Illustration Master Class

Bindi – 16″ by 20″

Amherst College, MA

“You have to finish. There is no other option.”

These words were spoken to me by the renowned painter and illustrator Donato Giancola at the beginning of the Illustration Master Class. This year’s IMC was my very first as an attendee and I was curious as to how many students actually finished their painting in one week’s time. I already knew that the IMC was basically a crazy illustration blitz in which students of all skill levels learn an incredible amount of technical and conceptual skills with world class faculty in one week. What I was unsure of was how many students actually manage to finish a painting from start to finish in that time. I’d seen other people post their unfinished paintings from IMC to Facebook, talking about how much they’d learned and how they hoped to finish their work with the help of their newfound knowledge from the class.

So, on Day One, I approached Donato Giancola and asked him if it was realistic to expect to finish my painting by the end of the week.

“You have to finish. There is no other option.”

Well, there you have it. My question was answered, and as I settled in for the week of intensely devoted study that is the Illustration Master Class I knew that I had to finish my painting.

Initial searching.

I had come prepared with some ideas for my piece, inspired by the novella “Binti,”written by Nnedi Okorafor, published by Tor Books. I really liked the story’s protagonist, but was struggling with how to portray the dizzying array of visual information provided by the story. I churned out thumbnail after thumbnail, none of which seemed to fit.

Presented thumbails.

I landed on the above four ideas and shared them with Donato Giancola and John Jude Palencar, the instructors who would review our work on the first day of class. Both Donato and John agreed the first idea on the top left was the strongest, but they encouraged me to make it more visually interesting – while the pose was strong, there wasn’t enough happening with the left side of the canvas.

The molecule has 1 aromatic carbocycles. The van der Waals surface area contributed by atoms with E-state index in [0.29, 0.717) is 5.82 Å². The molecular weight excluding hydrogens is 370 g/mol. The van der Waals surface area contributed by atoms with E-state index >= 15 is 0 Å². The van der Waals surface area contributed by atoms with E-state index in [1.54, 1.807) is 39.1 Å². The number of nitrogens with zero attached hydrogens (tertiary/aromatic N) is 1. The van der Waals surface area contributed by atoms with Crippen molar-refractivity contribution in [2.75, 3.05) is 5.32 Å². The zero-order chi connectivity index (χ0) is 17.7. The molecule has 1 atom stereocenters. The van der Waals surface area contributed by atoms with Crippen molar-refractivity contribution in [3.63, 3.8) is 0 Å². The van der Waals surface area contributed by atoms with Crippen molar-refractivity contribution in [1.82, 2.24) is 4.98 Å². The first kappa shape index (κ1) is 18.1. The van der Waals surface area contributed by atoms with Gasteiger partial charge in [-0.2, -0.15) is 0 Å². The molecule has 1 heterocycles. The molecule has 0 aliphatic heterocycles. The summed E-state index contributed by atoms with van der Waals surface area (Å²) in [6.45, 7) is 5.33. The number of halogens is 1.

Reaching clarity.

The character of Binti goes through a fairly ridiculous set of transformations over the course of the story, and I really wanted to portray that with my illustration. She encounters an alien race called the Meduse that appear as airborne jellyfish, and is herself incorporated into their species, her hair changing into tentacles. I wanted to show this aspect of metamorphosis, as well as the story’s dynamic of space travel and the journey to discover one’s true self.

Final drawing

After continued consultation with Donato and John, I shot some reference of a fellow student and drew up my final sketch, which I felt to be strong. A spray of nebula space fabric would be emitting from Bindi’s hand as she faces the desert, the tentacle hair writhing atop her head which would mimic the abstract rhythm of the star fields in the nebula spray.

Underpainting and initial color lay in.

I eagerly started painting and felt optimistic about my progress. During the class, I was surrounded by a host of other students painting away on their pieces as well as instructors giving demonstrations and critiques late into the night. I noticed that while others were farther along on their paintings than I, some hadn’t started painting yet and were still in sketch phase. I had confidence… but that was soon going to change!

Something is amiss…

I began diving into color and painting the space fabric as the week progressed. Slowly but surely, inklings of doubt began to set in. Something about the space fabric emanating from the point of light near Binti’s hand was off. What was this space stuff anyway? I wasn’t sure, and that was a major issue.

Further sinking into the mire…

I kept noodling along until I noticed instructor Scott Fischer walk into the classroom. I knew instinctively that he would have something valuable to tell me. I approached him and asked for his thoughts on the piece. He strode up to my canvas, put his hands on his hips authoritatively and asked, “What is it?,” pointing to the ungodly tangle of color and shape taking up the left portion of the canvas.